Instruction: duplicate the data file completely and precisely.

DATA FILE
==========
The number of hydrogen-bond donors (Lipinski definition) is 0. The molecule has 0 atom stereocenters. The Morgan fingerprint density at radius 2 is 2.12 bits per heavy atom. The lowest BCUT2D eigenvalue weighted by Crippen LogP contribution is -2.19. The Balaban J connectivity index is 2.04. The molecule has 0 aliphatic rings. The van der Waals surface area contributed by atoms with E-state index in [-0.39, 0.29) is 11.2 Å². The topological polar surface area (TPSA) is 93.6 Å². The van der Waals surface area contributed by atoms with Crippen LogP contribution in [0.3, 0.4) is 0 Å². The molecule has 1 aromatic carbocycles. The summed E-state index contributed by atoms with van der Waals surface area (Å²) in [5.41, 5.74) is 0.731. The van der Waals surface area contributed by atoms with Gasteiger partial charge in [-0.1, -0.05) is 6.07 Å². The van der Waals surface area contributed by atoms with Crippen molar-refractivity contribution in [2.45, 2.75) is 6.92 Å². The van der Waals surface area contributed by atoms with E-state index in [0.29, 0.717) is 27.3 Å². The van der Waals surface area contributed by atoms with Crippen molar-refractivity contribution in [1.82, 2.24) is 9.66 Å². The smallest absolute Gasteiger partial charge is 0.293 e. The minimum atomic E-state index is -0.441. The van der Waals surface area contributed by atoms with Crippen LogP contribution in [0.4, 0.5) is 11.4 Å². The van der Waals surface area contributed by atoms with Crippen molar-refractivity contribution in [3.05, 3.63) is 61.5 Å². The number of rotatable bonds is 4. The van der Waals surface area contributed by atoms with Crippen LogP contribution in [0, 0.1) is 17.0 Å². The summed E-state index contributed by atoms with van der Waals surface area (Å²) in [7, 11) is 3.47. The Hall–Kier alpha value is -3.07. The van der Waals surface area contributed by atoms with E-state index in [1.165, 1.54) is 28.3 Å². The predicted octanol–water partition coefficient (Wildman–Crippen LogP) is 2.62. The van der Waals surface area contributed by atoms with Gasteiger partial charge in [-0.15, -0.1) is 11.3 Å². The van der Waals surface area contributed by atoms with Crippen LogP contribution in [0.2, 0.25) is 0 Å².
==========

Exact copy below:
The number of hydrogen-bond donors (Lipinski definition) is 0. The molecule has 0 atom stereocenters. The Morgan fingerprint density at radius 2 is 2.12 bits per heavy atom. The lowest BCUT2D eigenvalue weighted by Crippen LogP contribution is -2.19. The Balaban J connectivity index is 2.04. The molecule has 0 aliphatic rings. The van der Waals surface area contributed by atoms with E-state index in [-0.39, 0.29) is 11.2 Å². The topological polar surface area (TPSA) is 93.6 Å². The van der Waals surface area contributed by atoms with Crippen LogP contribution in [0.3, 0.4) is 0 Å². The molecule has 1 aromatic carbocycles. The summed E-state index contributed by atoms with van der Waals surface area (Å²) in [5.41, 5.74) is 0.731. The van der Waals surface area contributed by atoms with Gasteiger partial charge in [-0.1, -0.05) is 6.07 Å². The van der Waals surface area contributed by atoms with Crippen molar-refractivity contribution in [2.45, 2.75) is 6.92 Å². The van der Waals surface area contributed by atoms with E-state index in [0.29, 0.717) is 27.3 Å². The van der Waals surface area contributed by atoms with Crippen molar-refractivity contribution in [1.82, 2.24) is 9.66 Å². The smallest absolute Gasteiger partial charge is 0.293 e. The minimum atomic E-state index is -0.441. The van der Waals surface area contributed by atoms with Crippen LogP contribution in [0.4, 0.5) is 11.4 Å². The van der Waals surface area contributed by atoms with Crippen molar-refractivity contribution in [3.05, 3.63) is 61.5 Å². The number of rotatable bonds is 4. The van der Waals surface area contributed by atoms with Crippen LogP contribution in [0, 0.1) is 17.0 Å². The summed E-state index contributed by atoms with van der Waals surface area (Å²) in [7, 11) is 3.47. The Hall–Kier alpha value is -3.07. The van der Waals surface area contributed by atoms with E-state index in [1.165, 1.54) is 28.3 Å². The predicted octanol–water partition coefficient (Wildman–Crippen LogP) is 2.62. The van der Waals surface area contributed by atoms with Gasteiger partial charge in [-0.15, -0.1) is 11.3 Å². The van der Waals surface area contributed by atoms with Crippen LogP contribution in [0.2, 0.25) is 0 Å².